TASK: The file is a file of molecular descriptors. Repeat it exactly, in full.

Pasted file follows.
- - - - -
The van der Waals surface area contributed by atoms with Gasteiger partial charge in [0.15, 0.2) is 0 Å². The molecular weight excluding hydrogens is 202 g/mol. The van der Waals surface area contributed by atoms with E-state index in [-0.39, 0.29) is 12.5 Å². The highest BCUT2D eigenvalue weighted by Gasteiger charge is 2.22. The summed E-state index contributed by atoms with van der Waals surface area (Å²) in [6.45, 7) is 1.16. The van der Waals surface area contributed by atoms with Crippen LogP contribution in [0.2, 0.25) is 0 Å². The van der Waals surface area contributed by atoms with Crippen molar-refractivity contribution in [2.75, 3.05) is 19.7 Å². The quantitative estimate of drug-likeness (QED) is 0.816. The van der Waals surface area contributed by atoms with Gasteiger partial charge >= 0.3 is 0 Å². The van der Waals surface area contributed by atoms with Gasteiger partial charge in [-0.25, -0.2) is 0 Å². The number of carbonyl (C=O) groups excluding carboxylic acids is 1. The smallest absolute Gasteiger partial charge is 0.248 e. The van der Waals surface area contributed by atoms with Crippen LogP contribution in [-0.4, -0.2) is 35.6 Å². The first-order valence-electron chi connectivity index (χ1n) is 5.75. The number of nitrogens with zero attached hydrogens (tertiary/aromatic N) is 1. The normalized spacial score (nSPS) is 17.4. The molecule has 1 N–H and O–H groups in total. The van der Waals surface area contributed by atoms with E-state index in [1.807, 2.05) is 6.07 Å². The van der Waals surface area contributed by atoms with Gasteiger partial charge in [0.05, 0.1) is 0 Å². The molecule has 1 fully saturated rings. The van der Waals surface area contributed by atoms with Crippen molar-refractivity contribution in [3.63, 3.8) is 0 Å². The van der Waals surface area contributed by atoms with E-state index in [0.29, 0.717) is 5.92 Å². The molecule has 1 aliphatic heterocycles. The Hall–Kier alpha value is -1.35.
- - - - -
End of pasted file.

The van der Waals surface area contributed by atoms with Gasteiger partial charge in [0.15, 0.2) is 0 Å². The molecular weight excluding hydrogens is 202 g/mol. The van der Waals surface area contributed by atoms with E-state index in [-0.39, 0.29) is 12.5 Å². The highest BCUT2D eigenvalue weighted by Gasteiger charge is 2.22. The summed E-state index contributed by atoms with van der Waals surface area (Å²) in [6.45, 7) is 1.16. The van der Waals surface area contributed by atoms with Crippen LogP contribution in [0.2, 0.25) is 0 Å². The van der Waals surface area contributed by atoms with Crippen molar-refractivity contribution in [2.75, 3.05) is 19.7 Å². The quantitative estimate of drug-likeness (QED) is 0.816. The van der Waals surface area contributed by atoms with Gasteiger partial charge >= 0.3 is 0 Å². The van der Waals surface area contributed by atoms with Gasteiger partial charge in [-0.25, -0.2) is 0 Å². The number of carbonyl (C=O) groups excluding carboxylic acids is 1. The smallest absolute Gasteiger partial charge is 0.248 e. The van der Waals surface area contributed by atoms with Crippen LogP contribution in [-0.4, -0.2) is 35.6 Å². The first-order valence-electron chi connectivity index (χ1n) is 5.75. The number of nitrogens with zero attached hydrogens (tertiary/aromatic N) is 1. The normalized spacial score (nSPS) is 17.4. The molecule has 1 N–H and O–H groups in total. The van der Waals surface area contributed by atoms with E-state index in [1.807, 2.05) is 6.07 Å². The van der Waals surface area contributed by atoms with Gasteiger partial charge in [0.05, 0.1) is 0 Å². The molecule has 1 fully saturated rings. The van der Waals surface area contributed by atoms with Crippen molar-refractivity contribution in [3.63, 3.8) is 0 Å². The van der Waals surface area contributed by atoms with E-state index in [0.29, 0.717) is 5.92 Å². The molecule has 1 aliphatic heterocycles. The Hall–Kier alpha value is -1.35.